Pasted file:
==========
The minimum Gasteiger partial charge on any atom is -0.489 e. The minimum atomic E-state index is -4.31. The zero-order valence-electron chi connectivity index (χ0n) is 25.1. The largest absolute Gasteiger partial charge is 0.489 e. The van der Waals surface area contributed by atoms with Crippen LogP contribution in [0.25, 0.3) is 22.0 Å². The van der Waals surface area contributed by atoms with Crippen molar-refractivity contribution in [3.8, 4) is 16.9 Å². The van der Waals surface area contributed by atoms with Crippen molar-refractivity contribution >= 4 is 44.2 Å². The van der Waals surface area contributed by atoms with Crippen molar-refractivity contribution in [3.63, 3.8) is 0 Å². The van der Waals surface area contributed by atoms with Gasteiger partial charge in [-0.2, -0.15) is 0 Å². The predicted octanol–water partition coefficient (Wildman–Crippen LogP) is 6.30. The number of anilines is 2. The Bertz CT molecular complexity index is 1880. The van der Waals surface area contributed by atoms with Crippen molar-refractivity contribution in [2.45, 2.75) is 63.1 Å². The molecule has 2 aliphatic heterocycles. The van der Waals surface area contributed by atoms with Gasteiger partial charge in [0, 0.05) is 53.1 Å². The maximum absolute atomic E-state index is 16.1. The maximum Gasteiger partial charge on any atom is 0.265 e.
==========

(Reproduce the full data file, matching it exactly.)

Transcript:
The minimum Gasteiger partial charge on any atom is -0.489 e. The minimum atomic E-state index is -4.31. The zero-order valence-electron chi connectivity index (χ0n) is 25.1. The largest absolute Gasteiger partial charge is 0.489 e. The van der Waals surface area contributed by atoms with Crippen LogP contribution in [0.25, 0.3) is 22.0 Å². The van der Waals surface area contributed by atoms with Crippen molar-refractivity contribution in [3.8, 4) is 16.9 Å². The van der Waals surface area contributed by atoms with Crippen molar-refractivity contribution >= 4 is 44.2 Å². The van der Waals surface area contributed by atoms with Crippen molar-refractivity contribution in [3.63, 3.8) is 0 Å². The van der Waals surface area contributed by atoms with Gasteiger partial charge in [-0.2, -0.15) is 0 Å². The predicted octanol–water partition coefficient (Wildman–Crippen LogP) is 6.30. The number of anilines is 2. The Bertz CT molecular complexity index is 1880. The van der Waals surface area contributed by atoms with Crippen molar-refractivity contribution in [2.45, 2.75) is 63.1 Å². The molecule has 2 aliphatic heterocycles. The van der Waals surface area contributed by atoms with Gasteiger partial charge in [0, 0.05) is 53.1 Å². The maximum absolute atomic E-state index is 16.1. The maximum Gasteiger partial charge on any atom is 0.265 e.